...the riots' relative absence from European and North American front pages proves that—the rhetoric of European unity aside—not all European countries are taken equally seriously. Although they are members of the European Union, the Greeks' major contribution to European foreign policy is their stubborn insistence (for reasons truly too complex to repeat here) on blocking international recognition of the Republic of Macedonia unless it changes its name to FYROM—the Former Yugoslav Republic of Macedonia—an acronym that everybody else finds laughable. On the domestic front, the Greeks are best known for having faked the economic data they needed in order to join the euro currency.
I once spent an evening at dinner with the son of Greek PM Papandreou, head of PASOK, while he was Prime Minister and young Nikos explained to me and my Greek-heritage wife the way a system of corruption worked throughout Greece from the smallest town to the large regional capitals. He said the country was completely balkanized [Robert Kagan alludes to this in his book The Balkans and not in a federal sense or even local loyalty sense. Just atomized.
There may also be other, more local, explanations for why these riots feel as if they are taking place so far away from mainstream events. Greek political scientist Stathis Kalyvas argues brilliantly that they are facilitated by Greece's unique political culture: In the years since it overthrew military rule, the Greek political class has come to treat civil disobedience, even violent and destructive civil disobedience, as "almost always justified, if not glorified." Rioting is a "fun and low-risk activity, almost a rite of passage"; the anarchist subculture that thrives in central Athens is "abetted, and in some instances endorsed" by Greece's left-wing parties and mainstream newspapers.
And yet—even if Greece is unserious, even if anarchist subculture has uniquely deep roots in Athens, even if Greek corruption and youth unemployment are unusually high—it's a mistake to dismiss these riots as altogether peripheral. If nothing else, they show what can happen to a highly developed, post-ideological society where organized politics no longer interests large groups of people. One sympathizer says the rioters can be divided into three groups: communists, anarchists, and "younger people who like to think that they are anarchists but … don't know what they stand for. They are the ones who have been looting … they feel the only way to make themselves heard is to do these things."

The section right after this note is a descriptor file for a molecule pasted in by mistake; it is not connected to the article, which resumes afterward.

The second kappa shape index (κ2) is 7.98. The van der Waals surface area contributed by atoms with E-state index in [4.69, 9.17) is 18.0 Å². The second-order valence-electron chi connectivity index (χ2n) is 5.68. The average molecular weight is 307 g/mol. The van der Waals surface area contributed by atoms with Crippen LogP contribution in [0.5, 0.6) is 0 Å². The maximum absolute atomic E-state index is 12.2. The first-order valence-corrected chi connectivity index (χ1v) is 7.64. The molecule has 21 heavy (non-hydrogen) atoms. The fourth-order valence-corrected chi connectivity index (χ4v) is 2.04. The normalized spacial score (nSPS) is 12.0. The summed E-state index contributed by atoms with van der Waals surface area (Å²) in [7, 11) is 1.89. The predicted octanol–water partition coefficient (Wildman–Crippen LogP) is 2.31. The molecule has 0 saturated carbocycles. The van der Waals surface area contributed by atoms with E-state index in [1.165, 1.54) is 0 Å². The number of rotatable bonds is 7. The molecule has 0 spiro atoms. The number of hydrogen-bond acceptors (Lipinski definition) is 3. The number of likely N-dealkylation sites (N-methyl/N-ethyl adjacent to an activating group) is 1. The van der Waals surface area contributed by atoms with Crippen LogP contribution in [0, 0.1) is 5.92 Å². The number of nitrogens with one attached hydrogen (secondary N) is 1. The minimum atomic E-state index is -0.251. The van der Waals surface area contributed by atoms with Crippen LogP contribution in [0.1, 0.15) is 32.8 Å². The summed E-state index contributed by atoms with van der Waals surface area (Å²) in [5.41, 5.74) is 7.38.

Another describes the anarchist world of Exharia, approvingly, as "a parallel society with parallel values and parallel ideas." Yet another told a reporter that the tiny shops near the university deserved to be looted because they represent "the corporate machine." The thinking here isn't exactly sophisticated: This is a revolution, among other things, being conducted to the strains of Pink Floyd ("We don't need no education, we don't need no thought control"). Some are also blaming the weakness of Greece's mainstream social democrats, who, like social democrats elsewhere in Europe, have lately lost ground to the further left and are having trouble attracting young people. But I'm guessing the problem runs even deeper: The fact is that political parties in general are weak everywhere, and democracy is therefore weak, too.
The center cannot hold and a motley moron group like Pink Floyd floats like a pig over rioting looters exhibiting "Rage Against the Machine."
Happily, even the EU comical cavalcade of clowns is above the silliness of Greece devolving into its mindless constituencies. Wonder if Victor Davis Hanson can update his War Like No Other to update Thucydides on the civil strife going on now in the EU's leper colony.